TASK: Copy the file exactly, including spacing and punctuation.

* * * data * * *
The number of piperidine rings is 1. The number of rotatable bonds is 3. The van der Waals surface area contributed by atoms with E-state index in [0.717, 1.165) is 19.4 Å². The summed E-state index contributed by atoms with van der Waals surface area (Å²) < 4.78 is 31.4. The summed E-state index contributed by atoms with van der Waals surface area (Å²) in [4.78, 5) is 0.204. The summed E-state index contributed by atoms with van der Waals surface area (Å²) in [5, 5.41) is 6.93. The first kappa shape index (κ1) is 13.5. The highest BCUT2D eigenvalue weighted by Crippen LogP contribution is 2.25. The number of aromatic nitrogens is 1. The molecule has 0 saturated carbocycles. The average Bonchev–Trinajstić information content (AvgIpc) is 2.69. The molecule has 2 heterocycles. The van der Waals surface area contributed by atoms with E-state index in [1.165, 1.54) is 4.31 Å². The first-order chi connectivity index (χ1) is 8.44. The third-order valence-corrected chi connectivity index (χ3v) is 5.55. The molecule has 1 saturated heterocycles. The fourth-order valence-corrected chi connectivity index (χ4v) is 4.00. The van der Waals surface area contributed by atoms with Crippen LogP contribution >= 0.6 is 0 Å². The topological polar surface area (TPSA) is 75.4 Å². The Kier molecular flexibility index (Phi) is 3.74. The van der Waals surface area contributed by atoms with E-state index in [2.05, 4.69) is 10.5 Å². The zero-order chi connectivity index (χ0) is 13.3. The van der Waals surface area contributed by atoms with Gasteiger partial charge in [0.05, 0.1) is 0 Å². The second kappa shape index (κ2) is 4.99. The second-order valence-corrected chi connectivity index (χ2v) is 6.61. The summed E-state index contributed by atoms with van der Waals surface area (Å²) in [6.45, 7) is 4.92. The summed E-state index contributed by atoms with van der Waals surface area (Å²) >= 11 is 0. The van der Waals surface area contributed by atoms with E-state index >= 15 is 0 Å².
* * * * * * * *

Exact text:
The number of piperidine rings is 1. The number of rotatable bonds is 3. The van der Waals surface area contributed by atoms with E-state index in [0.717, 1.165) is 19.4 Å². The summed E-state index contributed by atoms with van der Waals surface area (Å²) < 4.78 is 31.4. The summed E-state index contributed by atoms with van der Waals surface area (Å²) in [4.78, 5) is 0.204. The summed E-state index contributed by atoms with van der Waals surface area (Å²) in [5, 5.41) is 6.93. The first kappa shape index (κ1) is 13.5. The highest BCUT2D eigenvalue weighted by Crippen LogP contribution is 2.25. The number of aromatic nitrogens is 1. The molecule has 0 saturated carbocycles. The average Bonchev–Trinajstić information content (AvgIpc) is 2.69. The molecule has 2 heterocycles. The van der Waals surface area contributed by atoms with E-state index in [1.165, 1.54) is 4.31 Å². The first-order chi connectivity index (χ1) is 8.44. The third-order valence-corrected chi connectivity index (χ3v) is 5.55. The molecule has 1 saturated heterocycles. The fourth-order valence-corrected chi connectivity index (χ4v) is 4.00. The van der Waals surface area contributed by atoms with Crippen LogP contribution >= 0.6 is 0 Å². The topological polar surface area (TPSA) is 75.4 Å². The Kier molecular flexibility index (Phi) is 3.74. The van der Waals surface area contributed by atoms with E-state index in [2.05, 4.69) is 10.5 Å². The zero-order chi connectivity index (χ0) is 13.3. The van der Waals surface area contributed by atoms with Gasteiger partial charge in [0.05, 0.1) is 0 Å². The second kappa shape index (κ2) is 4.99. The second-order valence-corrected chi connectivity index (χ2v) is 6.61. The summed E-state index contributed by atoms with van der Waals surface area (Å²) in [6.45, 7) is 4.92. The summed E-state index contributed by atoms with van der Waals surface area (Å²) >= 11 is 0. The van der Waals surface area contributed by atoms with E-state index >= 15 is 0 Å².